An interested party on a renters insurance policy is a third party, typically your landlord or property management company, that gets up-to-date info any time you change or cancel your policy. While they’re in-the-know about your renters policy, the interested party doesn’t receive any extra insurance coverage with this title.
What is an interested party is in renters insurance?
First, it’s important to note that the term has a couple names. Any time you see the words “party of interest” or “additional interest,” know that your insurer is talking about the same thing: the interested party. All of that confusion aside, an interested party is really just a person or group (like your landlord, their outside manager, or a property management company) that gets an update whenever you cancel, renew, or make changes to your policy.
If your landlord requires renters insurance, there’s a pretty good chance they want to be listed as an interested party on your policy. Why? Whoever owns your rental property wants to make a couple things about renters insurance clear to you, and needs to know what’s up with your policy in return.
First, they’re not responsible for any of your personal property damage (think stolen or destroyed laptops, couches, clothes, etc.). But mainly, if you end up cancelling your policy, your landlord wants that non-renewal notice (a perk of being an interested party).
Why? As their tenant, cancelling your policy means you no longer have liability coverage (which means protection for your landlord if a friend gets hurt in your apartment or if you accidentally set the place ablaze in a cooking experiment gone wrong). These are all things your renters insurance covers, for the most part. That’s why your landlord is interested in your coverage and needs to be flagged if you make any changes to your policy.
Now you’re probably wondering… if I list my landlord as an interested party, does that mean my premium will go up? Nope! Don’t think of it as adding extra people to your coverage and racking up your costs in the process (which you aren’t!). Think of it as just providing some proof of insurance, keeping your landlord in the loop regarding any changes to your policy.
The difference between additional interest and additional insured
Additional insured is another term you may hear tossed around in your policy. While ‘additional interest’ and ‘additional insured’ sound deceivingly alike, their similarities all but end there.
Don’t stress out: ‘Additional interest’ is just another way of saying ‘interested party.’ The phrase usually refers to landlords, property managers, or property owners—really anyone that should not fall under your coverage but should definitely be in-the-know about it.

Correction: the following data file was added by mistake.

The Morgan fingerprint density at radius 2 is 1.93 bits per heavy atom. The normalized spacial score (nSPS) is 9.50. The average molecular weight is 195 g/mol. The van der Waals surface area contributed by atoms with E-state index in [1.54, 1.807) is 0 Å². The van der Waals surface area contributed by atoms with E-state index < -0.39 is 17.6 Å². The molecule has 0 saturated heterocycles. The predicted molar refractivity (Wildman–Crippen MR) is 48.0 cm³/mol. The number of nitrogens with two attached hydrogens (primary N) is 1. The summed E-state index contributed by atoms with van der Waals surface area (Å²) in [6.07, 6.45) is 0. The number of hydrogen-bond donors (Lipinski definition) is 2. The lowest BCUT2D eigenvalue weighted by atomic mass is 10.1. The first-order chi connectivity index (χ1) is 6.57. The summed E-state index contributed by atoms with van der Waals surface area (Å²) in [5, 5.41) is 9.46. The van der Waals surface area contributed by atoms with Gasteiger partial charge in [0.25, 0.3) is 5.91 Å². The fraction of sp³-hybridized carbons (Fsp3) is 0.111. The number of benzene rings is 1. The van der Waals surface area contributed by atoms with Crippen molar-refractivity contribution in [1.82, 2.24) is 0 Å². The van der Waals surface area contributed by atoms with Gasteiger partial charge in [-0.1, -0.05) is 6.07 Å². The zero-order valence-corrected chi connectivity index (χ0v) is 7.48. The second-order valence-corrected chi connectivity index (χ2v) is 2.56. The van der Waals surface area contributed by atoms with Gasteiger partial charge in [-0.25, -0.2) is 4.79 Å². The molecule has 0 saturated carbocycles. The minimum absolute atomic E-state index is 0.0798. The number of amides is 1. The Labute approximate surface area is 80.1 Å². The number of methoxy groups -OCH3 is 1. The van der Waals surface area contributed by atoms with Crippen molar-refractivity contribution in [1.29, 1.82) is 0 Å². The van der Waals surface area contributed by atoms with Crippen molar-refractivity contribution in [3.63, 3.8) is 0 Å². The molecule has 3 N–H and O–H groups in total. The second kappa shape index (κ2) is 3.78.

Additional insured, on the other hand, is generally reserved for live-in significant others. This comes at a cost though. Insuring extra peeps with one policy under the title “additional insured” means paying a higher premium for that coverage.
Additional interests (or interested parties) are basically just extra addresses getting your non-renewal updates via email or snail mail—not additional people your policy would cover if a fire or other accident were to strike. That’s why your insurance agency really shouldn’t be charging you any extra costs to list an additional interest or interested party on your policy.
How to add an interested party to renters insurance
After you get your policy, adding an interested party is usually pretty simple. Exactly what you have to do differs between insurers, so it’s important to check out your provider’s FAQs and instructions before diving in.
Some renters insurance companies will let you do so online while others may make you phone in or even send a fax to get your interested parties all listed out. At Lemonade, you can add your interested party(ies) in just seconds on our mobile app with the tap of a finger by locating the “add interested party/landlord” icon on the homepage of your renters policy. Boom!
P.S you can also head over to Lemonade.com and sign into your account to do this.
When adding an interested party to your policy, you’ll typically need to include both the party’s name and the address for your apartment, leasing office, landlord, or your landlord’s management company in order for them to get any updates about your account or policy.
Adding an interested party should not increase your premium and rarely comes with a fee. It’s worth asking some questions and rethinking your insurer if you find a monthly charge for doing so; this would never be the case at Lemonade.